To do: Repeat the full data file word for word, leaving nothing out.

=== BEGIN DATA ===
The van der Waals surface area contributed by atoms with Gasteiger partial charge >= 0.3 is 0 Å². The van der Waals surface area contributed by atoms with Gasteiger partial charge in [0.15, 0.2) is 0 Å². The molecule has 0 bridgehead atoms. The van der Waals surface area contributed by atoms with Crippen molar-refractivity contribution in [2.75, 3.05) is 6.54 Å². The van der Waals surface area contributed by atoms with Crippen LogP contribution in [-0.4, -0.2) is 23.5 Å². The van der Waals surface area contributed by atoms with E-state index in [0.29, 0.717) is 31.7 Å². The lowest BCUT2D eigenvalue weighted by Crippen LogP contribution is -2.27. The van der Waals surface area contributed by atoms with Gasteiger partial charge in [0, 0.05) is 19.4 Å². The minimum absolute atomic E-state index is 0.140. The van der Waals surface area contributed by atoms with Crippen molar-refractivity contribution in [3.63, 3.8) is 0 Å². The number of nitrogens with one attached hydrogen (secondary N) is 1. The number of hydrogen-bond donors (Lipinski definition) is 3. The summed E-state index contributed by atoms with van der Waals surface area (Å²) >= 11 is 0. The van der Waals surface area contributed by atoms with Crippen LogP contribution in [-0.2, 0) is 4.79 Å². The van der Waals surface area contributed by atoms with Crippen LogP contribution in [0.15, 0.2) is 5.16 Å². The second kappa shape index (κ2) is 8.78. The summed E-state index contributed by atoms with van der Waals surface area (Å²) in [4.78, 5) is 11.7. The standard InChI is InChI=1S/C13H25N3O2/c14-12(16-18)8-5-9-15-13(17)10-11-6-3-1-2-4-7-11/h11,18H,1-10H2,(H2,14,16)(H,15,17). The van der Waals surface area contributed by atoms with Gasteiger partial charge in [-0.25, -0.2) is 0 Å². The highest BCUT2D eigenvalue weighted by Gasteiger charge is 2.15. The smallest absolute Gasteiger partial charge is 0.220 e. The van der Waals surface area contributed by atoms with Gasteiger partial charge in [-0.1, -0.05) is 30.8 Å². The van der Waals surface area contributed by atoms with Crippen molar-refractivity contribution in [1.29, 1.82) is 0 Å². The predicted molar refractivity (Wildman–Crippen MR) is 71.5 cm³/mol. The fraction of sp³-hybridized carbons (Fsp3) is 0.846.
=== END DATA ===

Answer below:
The van der Waals surface area contributed by atoms with Gasteiger partial charge >= 0.3 is 0 Å². The van der Waals surface area contributed by atoms with Gasteiger partial charge in [0.15, 0.2) is 0 Å². The molecule has 0 bridgehead atoms. The van der Waals surface area contributed by atoms with Crippen molar-refractivity contribution in [2.75, 3.05) is 6.54 Å². The van der Waals surface area contributed by atoms with Crippen LogP contribution in [-0.4, -0.2) is 23.5 Å². The van der Waals surface area contributed by atoms with E-state index in [0.29, 0.717) is 31.7 Å². The lowest BCUT2D eigenvalue weighted by Crippen LogP contribution is -2.27. The van der Waals surface area contributed by atoms with Gasteiger partial charge in [0, 0.05) is 19.4 Å². The minimum absolute atomic E-state index is 0.140. The van der Waals surface area contributed by atoms with Crippen molar-refractivity contribution in [3.63, 3.8) is 0 Å². The number of nitrogens with one attached hydrogen (secondary N) is 1. The number of hydrogen-bond donors (Lipinski definition) is 3. The summed E-state index contributed by atoms with van der Waals surface area (Å²) >= 11 is 0. The van der Waals surface area contributed by atoms with Crippen LogP contribution in [-0.2, 0) is 4.79 Å². The van der Waals surface area contributed by atoms with Crippen LogP contribution in [0.15, 0.2) is 5.16 Å². The second kappa shape index (κ2) is 8.78. The summed E-state index contributed by atoms with van der Waals surface area (Å²) in [4.78, 5) is 11.7. The standard InChI is InChI=1S/C13H25N3O2/c14-12(16-18)8-5-9-15-13(17)10-11-6-3-1-2-4-7-11/h11,18H,1-10H2,(H2,14,16)(H,15,17). The van der Waals surface area contributed by atoms with Gasteiger partial charge in [-0.25, -0.2) is 0 Å². The highest BCUT2D eigenvalue weighted by Gasteiger charge is 2.15. The smallest absolute Gasteiger partial charge is 0.220 e. The van der Waals surface area contributed by atoms with Gasteiger partial charge in [-0.1, -0.05) is 30.8 Å². The van der Waals surface area contributed by atoms with Crippen molar-refractivity contribution in [1.29, 1.82) is 0 Å². The predicted molar refractivity (Wildman–Crippen MR) is 71.5 cm³/mol. The fraction of sp³-hybridized carbons (Fsp3) is 0.846.